Wyoming ROCKS! Water Science Box!
In celebration of Earth Science Week, the University of Wyoming Geological Museum, State of Wyoming Geological Survey, and Science Kitchen are putting together at-home science boxes contain activities connected to this year’s Earth Science Week theme: Water Today and for the Future.
Looking for information about the Teacher Toolkits mentioned in the WPR story? Click here for more info!
Groundwater Movement Activity
Wyoming’s iconic rock formations Game
Adapted from “Groundwater Movement” by the U.S. Bureau of Land Management, https://www.earthsciweek.org/classroom-activities/groundwater-movement
Water that accumulates beneath the surface of the earth is called groundwater. Contrary to popular belief, groundwater does not form underground “rivers,” but is actually found in the small spaces and cracks between rocks and other material such as sand and gravel. Groundwater supplied about 48 percent of the water used for agriculture in the United States in 2015, according to the U.S. Geological Survey. The layer of earth, gravel, or porous stone that yields water is called an aquifer. If hazardous waste, chemicals, heavy metals, or oil collect on the surface of the ground, rain or runoff percolating into the soil can carry these substances into the groundwater. The following activity involves learning how water moves through rock materials such as sand, gravel, and clay.
Materials provided in your Science Box:
· 3 5.5 ounce plastic cups with lids
· Equal amounts of gravel, sand, and bentonite (a type of clay)
· What you will need from home: water
1. Predict how water will move through gravel, sand, and bentonite. Which type of material will allow water to pass through it most quickly?
2. Test your hypothesis by filling the three plastic cups to the same level with earth materials—gravel in the first, sand in the second, and clay in the third. There should be equal amounts of material in each cup.
3. Look closely at each cup with the naked eye. Do you want to adjust your hypothesis after looking at the materials?
4. To demonstrate how groundwater moves through underground rock formations, pour equal amounts of water into each cup. Record your results and discuss them as a family. Which container emptied the fastest? Which emptied the slowest? How do the different materials influence water movement in natural systems?
The UW Geological Museum included an activity called the “Wyoming Rock Matching Game”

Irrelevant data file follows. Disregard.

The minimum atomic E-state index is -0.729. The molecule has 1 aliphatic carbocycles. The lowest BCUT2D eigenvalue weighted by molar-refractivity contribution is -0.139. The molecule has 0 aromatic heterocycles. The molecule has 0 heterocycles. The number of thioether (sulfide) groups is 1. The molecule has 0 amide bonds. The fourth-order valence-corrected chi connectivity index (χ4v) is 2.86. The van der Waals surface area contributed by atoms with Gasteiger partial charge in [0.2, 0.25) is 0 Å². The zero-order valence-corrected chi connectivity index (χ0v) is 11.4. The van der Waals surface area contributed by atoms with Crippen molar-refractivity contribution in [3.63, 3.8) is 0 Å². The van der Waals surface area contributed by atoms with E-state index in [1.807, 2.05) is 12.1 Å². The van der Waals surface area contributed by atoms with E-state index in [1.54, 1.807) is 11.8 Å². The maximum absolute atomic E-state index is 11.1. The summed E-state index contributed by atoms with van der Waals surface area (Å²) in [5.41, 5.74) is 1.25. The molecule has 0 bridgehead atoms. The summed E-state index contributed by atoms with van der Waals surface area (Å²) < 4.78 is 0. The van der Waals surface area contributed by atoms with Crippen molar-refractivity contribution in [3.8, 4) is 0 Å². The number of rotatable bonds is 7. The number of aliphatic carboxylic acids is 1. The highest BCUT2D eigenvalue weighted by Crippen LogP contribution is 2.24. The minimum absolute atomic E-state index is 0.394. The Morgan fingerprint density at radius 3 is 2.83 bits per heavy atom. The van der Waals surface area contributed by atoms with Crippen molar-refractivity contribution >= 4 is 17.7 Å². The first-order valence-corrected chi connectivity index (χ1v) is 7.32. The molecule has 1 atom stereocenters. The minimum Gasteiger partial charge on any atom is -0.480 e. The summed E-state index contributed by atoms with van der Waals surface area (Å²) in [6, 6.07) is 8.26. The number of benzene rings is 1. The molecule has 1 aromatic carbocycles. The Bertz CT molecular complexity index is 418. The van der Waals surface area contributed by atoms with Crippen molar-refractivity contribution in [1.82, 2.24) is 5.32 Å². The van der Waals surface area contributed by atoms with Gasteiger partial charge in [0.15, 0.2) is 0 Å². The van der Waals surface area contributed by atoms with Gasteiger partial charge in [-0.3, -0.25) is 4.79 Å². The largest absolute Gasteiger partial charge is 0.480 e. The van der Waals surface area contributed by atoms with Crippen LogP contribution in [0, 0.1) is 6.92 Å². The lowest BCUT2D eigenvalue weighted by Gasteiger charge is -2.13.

The purpose of this matching game is ultimately to show that Wyoming has looked very different in the past and that different water features in these past environments formed many of the common rocks that we find in Wyoming today.
This activity is aimed at 3rd grade, but for younger aged participants, and even for 3rd grade, we suggest guardian involvement to help with cutting and explaining some difficult concepts or words.
In this activity participants are provided the following materials in their kit:
You will need scissors to cut out cards.
Follow the below steps to complete the Wyoming Rock Matching Game:
1. Take all the materials out of the bag (leave the envelope alone)
2. Unfold the matching Wyoming rock Matching Game activity sheet
3. Using Scissors, cut out all 10 of the cards on the half sheet. There should be five cards outlined in green and five cards outlined in purple
4. Take the rocks out of the bag
5. The Wyoming Rock Matching Game sheet, read the direction.
a. Your goal is to use the clues in each formation square to match the rock from that formation, what the formation looks like from a road, and match what type of environment likely formed that rock
b. Hint: look for specific colors for each rock type, as well as if one can see individual grains or not.
6. Once you think you’ve got a rock, a green Formation card, and a purple environment card correctly matched with a Rock Formation, open the ‘Answer Key’ envelope to see if you got it correct. Or click to see the Answer Key here!
7. If you didn’t get it correct, try again, or use the answer key to figure out what goes where.
a. It might take a couple for tries
We hope you enjoyed the activity and hope that you might be able to identify some of these famous Wyoming Rock formations and the environment they formed in on your next trip across the state!
Build a Water Filter Activity
STEMonstrations: Water Filtration
Water filtration plays a key part in crew survival aboard the International Space Station. Expedition 55/56 Commander Drew Feustel discusses the water recovery system used to recycle crew waste water for consumption.